there. She must be waiting for him in the wildflowers. “Of course, that is where she
would be,” he thought and jumped into the cool water, kicking as fast as his little
spotted legs could kick. Coming to the muddy bank where the wildflowers spilled over
the edge, Josiah splashed through the shallow water and up under the cascade of vines
and twigs. The bright colors of fall were gone however, replaced by little buds of green
with tiny white and yellow centers.
“Cathy!” he called. “Cathy, are you here?”, but Cathy was not there. Where could
the caterpillar be? A rustling in the reeds suddenly caught the frog’s attention.
“Rustle, rustle, crackle.”
“Who’s there?” Josiah whispered.
“Rustle, rustle, crackle,” went the reeds.
“Ca...Ca...Cathy, is that you?” Nervously Josiah peeked out from under the
branches. No one answered. “Rustle, rustle, crackle,” went the reeds. It must be Cathy,
playing a trick on him, he thought…or…a …a snake! The rustling grew louder, and
closer, and louder and closer.
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‘Rustle, rustle, crackle...Oooof, plop!” Out plopped Harry E. Plopper, just missing
Josiah’s nose by a gnat bite. The little frog screamed, "Noooo, don’t eat me!” as he
covered his eyes with his little webbed toes.
Harry jumped backwards and tumbled into the water, his legs flying up over his
spotted green head. Josiah peeked out between his toes. The sight of Harry
somersaulting into the pond suddenly filled him with relief. He was not to be eaten
after all. He started to giggle, and then he started to laugh. Harry, however, was not
amused. He kicked up out of the water, sputtering and muttering,
“Eat you, eat you! Why in the world would I try to eat you?” he cried. Harry
frowned at the little frog who continued to giggle, his small spotted throat wiggling
with the laughter. “You seem to be enjoying this far too much! I think I sprained my
toe.” Harry flicked his back legs, sending little sprays of water into the air.
“I’m sorry, Harry. I...I cannot help it. I thought I was going to be eaten, and then,
and then it was only you.” The little frog covered his mouth only to burst out into
another fit of laughter.
“Well,” sighed Harry, “Since you thought you were going to die, and I’ve only
sprained my toe, I guess that’s alright then. Why are you hiding in the wildflowers?
Are you playing with Cathy?”
The giggling frog took a deep breath. “No, actually I’m looking for Cathy.” 14
“Well if you’re looking for Cathy, you’re playing with Cathy, aren’t you. That’s
what you do in Hide-n-seek.”
“No, Harry, I’m only looking for her.”
“Of course you’re looking for her. You’ll never find her here you know. She is too
good. You two should find some other game to play.”
“I’m not playing, Harry.” the little frog groaned. “I’m really looking for Cathy.”
Harry shook his head, “Little Jo, you are taking this far too seriously. It’s only a
game.”

“No!” Josiah cried
“Calm down, Little Jo,” Harry patted his friend on the head. “I’ll help you look. She
won’t win this time.” Harry looked under the spray of pale yellow buds. “Have you
checked in here?”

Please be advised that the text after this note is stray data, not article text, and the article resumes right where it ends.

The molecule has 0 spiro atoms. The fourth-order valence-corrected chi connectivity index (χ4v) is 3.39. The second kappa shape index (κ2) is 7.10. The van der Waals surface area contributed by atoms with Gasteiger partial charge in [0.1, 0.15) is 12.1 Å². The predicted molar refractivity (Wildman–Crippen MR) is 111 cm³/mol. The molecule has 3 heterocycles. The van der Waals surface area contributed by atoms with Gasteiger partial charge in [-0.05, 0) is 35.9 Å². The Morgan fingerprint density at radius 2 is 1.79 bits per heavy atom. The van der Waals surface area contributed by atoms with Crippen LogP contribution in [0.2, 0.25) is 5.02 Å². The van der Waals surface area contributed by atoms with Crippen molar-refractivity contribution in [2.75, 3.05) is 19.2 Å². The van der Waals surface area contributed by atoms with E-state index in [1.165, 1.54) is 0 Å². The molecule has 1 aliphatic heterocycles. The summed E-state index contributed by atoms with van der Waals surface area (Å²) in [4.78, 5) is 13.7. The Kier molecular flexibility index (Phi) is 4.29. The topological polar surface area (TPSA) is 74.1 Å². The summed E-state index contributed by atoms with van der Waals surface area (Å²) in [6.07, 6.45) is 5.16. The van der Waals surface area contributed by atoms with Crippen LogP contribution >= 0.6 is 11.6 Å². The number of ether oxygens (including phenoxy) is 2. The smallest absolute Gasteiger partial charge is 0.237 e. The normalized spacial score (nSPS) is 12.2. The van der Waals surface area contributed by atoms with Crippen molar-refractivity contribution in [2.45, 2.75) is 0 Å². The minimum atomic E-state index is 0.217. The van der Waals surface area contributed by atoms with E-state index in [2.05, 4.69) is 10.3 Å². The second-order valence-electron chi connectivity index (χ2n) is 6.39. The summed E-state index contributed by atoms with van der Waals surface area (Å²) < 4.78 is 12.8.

Josiah stared at the older frog. Harry stared back. “What? What?”
“Oh forget it,” Josiah turned away.
Concerned now, Harry hopped up to the small frog and frowned. “What’s wrong,
Little Jo? You better tell me so I can help.”
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“Cathy was supposed to come and play but then I fell asleep, and she never came.
Now I can’t find her anywhere!”
“She must have forgotten.” Harry replied. “I’ll help you find her.”
“OK” Josiah pointed to a stand of old yellow cattails. “Let’s try over there. I think
we’ve played in there before. There are so many though.”
“That’s alright. I’ve got a plan.” Harry nodded his head. “I’ll go right, you go left
and we’ll meet in the middle.”
The two bullfrogs kicked off into the cool water determined to find their friend.
They split off at the edge of the plants and began their search.
Josiah swam slowly in between the green and yellow leaves occasionally stopping to
glance upward along their tall stalks. The little frog liked the cattails, especially in the
fall when their tail like heads began to burst, the white fluff spilling out to drift off on
the wind. Sometimes it would sink down between the stalks and drift along the surface
of the water, to land light as a feather on the baby frog’s back or flick past his nose
making it tickle. Josiah liked to watch the swirling fluff and wondered what it would
be like to fly up among the tops of the cattails and drift off on the breeze like the
butterflies. “I would like to be a piece of fluff for just one day.” He would think to
himself. “But then, I could not swim in the cool water or sleep in the soft brown mud.”
Today the new cattails were growing up among the older brown and yellow stalks, their
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fresh new leaves reaching toward the warm spring sun.
“Jo...si...ahhh.” Josiah turned his head and listened. The sound of his name drifted
on the breeze.

“Jo...si..ahh”
“Over here. I’m over here!” he called. “Is that you Cathy?” He listened again and
heard, "Plop, plop, plop," out among the cattails.
“Josiah!” Harry plopped out into the open, stopping to catch his breath.
“Oh, it’s only you.” the little frog said in disappointment.
“Come quick, we have to save her!” Harry suddenly cried. “Something terrible has
happened.”
“What are you talking about, Harry?” Josiah looked up in concern.
“Come on, there’s no time to lose!” Harry grabbed the smaller frog’s leg and pulled.
“This way, hurry, hurry!”
Harry plopped off and Josiah followed. Harry hopped through the cattails, over a
slimy log and back into the tall green reeds. He stopped in a thick stand of cattails near
the muddy bank and huffed to catch his breath.
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“Look...there!” Harry pointed up a tall strong stalk. Near the top, a small white tube